The Postman collection uses a series of collection variables to streamline your requests. To use the collection, we need to update the collection variables.

  1. In your Postman workspace, select your forked Salesforce Data Cloud Connect APIs collection.
  2. Select the Variables tab.
  3. Add these values for your instance in the Current Value column.
  4. Finally, save your changes.

Note: There are more secure ways to do authentication without storing your credentials in Postman. We are using this approach to simplify the demo. This is by no means a recommendation or a best practice.

Image of a Postman collection’s variables setup page

Variable Example Value Description
loginUrl Use unless you’re using a sandbox.
dne_cdpInstanceUrl Use the URL from the Auth request in Postman, covered in the Authenticate the Collection section.
version 60.0 Salesforce API version number.
clientId Enter Client ID Consumer key from the connected app.
clientSecret Enter Client Secret Consumer secret from the connected app.
userName User name of the authorized user.
password superSecretPassword1! Password of the authorized user.
securityToken SuperSecretSecurityToken Salesforce security token for the authorized user.
dne_cdpAuthToken Use the token from the Auth request in Postman, (covered in the “Step 7: Authenticate the collection” section below.

Step 7: Authenticate the collection

Connect APIs use the Salesforce authentication request process.

  • In Postman, run the Auth Request.

Postman’s test functionality parses the response body and sets the variables for dne_cdpAuthToken and dne_cdpInstanceUrl that are used in subsequent Connect API requests.

Image of a sample authorization request

  • Expand the collection and select Connect APIs.
  • Select Auth – Auth Request.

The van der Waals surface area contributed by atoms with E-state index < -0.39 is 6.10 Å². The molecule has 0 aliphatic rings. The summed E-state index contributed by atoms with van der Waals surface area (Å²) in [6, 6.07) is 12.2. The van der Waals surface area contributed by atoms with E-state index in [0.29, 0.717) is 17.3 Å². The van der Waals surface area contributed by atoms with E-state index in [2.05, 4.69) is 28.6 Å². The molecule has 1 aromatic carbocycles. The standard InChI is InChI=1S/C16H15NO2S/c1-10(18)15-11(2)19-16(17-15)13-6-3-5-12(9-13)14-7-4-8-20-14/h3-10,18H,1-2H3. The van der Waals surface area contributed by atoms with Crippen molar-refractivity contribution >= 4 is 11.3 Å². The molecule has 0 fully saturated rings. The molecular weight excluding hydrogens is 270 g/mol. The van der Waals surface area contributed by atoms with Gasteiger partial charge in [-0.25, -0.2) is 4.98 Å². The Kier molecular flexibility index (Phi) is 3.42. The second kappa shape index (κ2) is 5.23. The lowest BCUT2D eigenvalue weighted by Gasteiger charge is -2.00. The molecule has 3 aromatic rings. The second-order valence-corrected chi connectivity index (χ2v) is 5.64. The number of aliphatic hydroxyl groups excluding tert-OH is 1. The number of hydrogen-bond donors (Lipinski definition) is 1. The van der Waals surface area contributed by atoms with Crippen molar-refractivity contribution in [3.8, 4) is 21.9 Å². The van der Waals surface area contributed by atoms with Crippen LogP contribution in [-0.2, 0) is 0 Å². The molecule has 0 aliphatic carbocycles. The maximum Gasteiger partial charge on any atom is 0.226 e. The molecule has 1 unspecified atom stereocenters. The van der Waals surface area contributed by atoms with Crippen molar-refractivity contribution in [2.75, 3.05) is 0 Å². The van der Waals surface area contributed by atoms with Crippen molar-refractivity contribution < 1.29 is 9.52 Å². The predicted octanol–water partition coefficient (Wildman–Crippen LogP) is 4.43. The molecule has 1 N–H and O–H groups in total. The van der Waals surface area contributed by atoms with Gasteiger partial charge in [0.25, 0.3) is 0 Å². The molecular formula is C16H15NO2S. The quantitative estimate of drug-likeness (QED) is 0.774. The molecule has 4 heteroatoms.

• Click Send.

Step 8: Execute a request

Now, we will execute a sample request in Postman to get the metadata from our Data Cloud org.

Image of Postman console showing the metadata request expanded and the metadata we retrieved from our org


In this blog post, you learned how to access your Data Cloud data and metadata from Postman with the Connect REST API. You can now start experimenting with the Data Cloud Postman collection. We encourage you to learn more about Data Cloud APIs and Postman by checking out the resources below. In future blog posts, we will show you some more examples of how to work with Data Cloud data and metadata via the Connect REST API.


About the authors

Danielle Larregui is a Senior Developer Advocate at Salesforce focusing on the Data Cloud platform. She enjoys learning about cloud technologies, speaking at and attending tech conferences, and engaging with technical communities. You can follow her on X(Twitter).

Rachel Mahan is a Lead Technical Writer at Salesforce focusing on documentation for developers.

Get the latest Salesforce Developer blog posts and podcast episodes via Slack or RSS.

Add to Slack Subscribe to RSS